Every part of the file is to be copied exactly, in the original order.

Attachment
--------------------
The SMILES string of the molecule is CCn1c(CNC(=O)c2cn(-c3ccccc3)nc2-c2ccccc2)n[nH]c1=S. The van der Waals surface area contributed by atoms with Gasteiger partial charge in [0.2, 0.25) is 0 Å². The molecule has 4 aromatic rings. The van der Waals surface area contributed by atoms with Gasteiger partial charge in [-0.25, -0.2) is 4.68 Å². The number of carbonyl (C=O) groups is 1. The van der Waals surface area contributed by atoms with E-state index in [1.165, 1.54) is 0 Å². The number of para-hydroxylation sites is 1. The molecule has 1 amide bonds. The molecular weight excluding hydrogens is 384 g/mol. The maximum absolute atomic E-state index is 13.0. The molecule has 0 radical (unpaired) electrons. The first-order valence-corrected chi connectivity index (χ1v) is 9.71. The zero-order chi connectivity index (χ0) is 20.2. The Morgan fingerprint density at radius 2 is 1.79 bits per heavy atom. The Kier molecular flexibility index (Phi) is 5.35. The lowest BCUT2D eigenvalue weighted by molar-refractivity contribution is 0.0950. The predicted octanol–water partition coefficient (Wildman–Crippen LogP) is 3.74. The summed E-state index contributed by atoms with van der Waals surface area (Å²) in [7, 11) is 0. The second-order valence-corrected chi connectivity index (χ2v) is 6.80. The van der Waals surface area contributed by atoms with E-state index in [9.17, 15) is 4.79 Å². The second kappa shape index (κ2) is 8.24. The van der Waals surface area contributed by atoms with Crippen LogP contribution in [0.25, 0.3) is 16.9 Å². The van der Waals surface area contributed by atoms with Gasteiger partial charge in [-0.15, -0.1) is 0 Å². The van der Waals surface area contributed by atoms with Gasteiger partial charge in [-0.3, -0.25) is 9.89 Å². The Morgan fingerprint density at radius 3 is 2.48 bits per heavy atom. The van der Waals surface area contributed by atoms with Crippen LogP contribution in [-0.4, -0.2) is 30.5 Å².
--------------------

The SMILES string of the molecule is CCn1c(CNC(=O)c2cn(-c3ccccc3)nc2-c2ccccc2)n[nH]c1=S. The van der Waals surface area contributed by atoms with Gasteiger partial charge in [0.2, 0.25) is 0 Å². The molecule has 4 aromatic rings. The van der Waals surface area contributed by atoms with Gasteiger partial charge in [-0.25, -0.2) is 4.68 Å². The number of carbonyl (C=O) groups is 1. The van der Waals surface area contributed by atoms with E-state index in [1.165, 1.54) is 0 Å². The number of para-hydroxylation sites is 1. The molecule has 1 amide bonds. The molecular weight excluding hydrogens is 384 g/mol. The maximum absolute atomic E-state index is 13.0. The molecule has 0 radical (unpaired) electrons. The first-order valence-corrected chi connectivity index (χ1v) is 9.71. The zero-order chi connectivity index (χ0) is 20.2. The Morgan fingerprint density at radius 2 is 1.79 bits per heavy atom. The Kier molecular flexibility index (Phi) is 5.35. The lowest BCUT2D eigenvalue weighted by molar-refractivity contribution is 0.0950. The predicted octanol–water partition coefficient (Wildman–Crippen LogP) is 3.74. The summed E-state index contributed by atoms with van der Waals surface area (Å²) in [7, 11) is 0. The second-order valence-corrected chi connectivity index (χ2v) is 6.80. The van der Waals surface area contributed by atoms with E-state index in [9.17, 15) is 4.79 Å². The second kappa shape index (κ2) is 8.24. The van der Waals surface area contributed by atoms with Crippen LogP contribution in [0.25, 0.3) is 16.9 Å². The van der Waals surface area contributed by atoms with Gasteiger partial charge in [-0.15, -0.1) is 0 Å². The van der Waals surface area contributed by atoms with Gasteiger partial charge in [-0.3, -0.25) is 9.89 Å². The Morgan fingerprint density at radius 3 is 2.48 bits per heavy atom. The van der Waals surface area contributed by atoms with Crippen LogP contribution in [-0.4, -0.2) is 30.5 Å².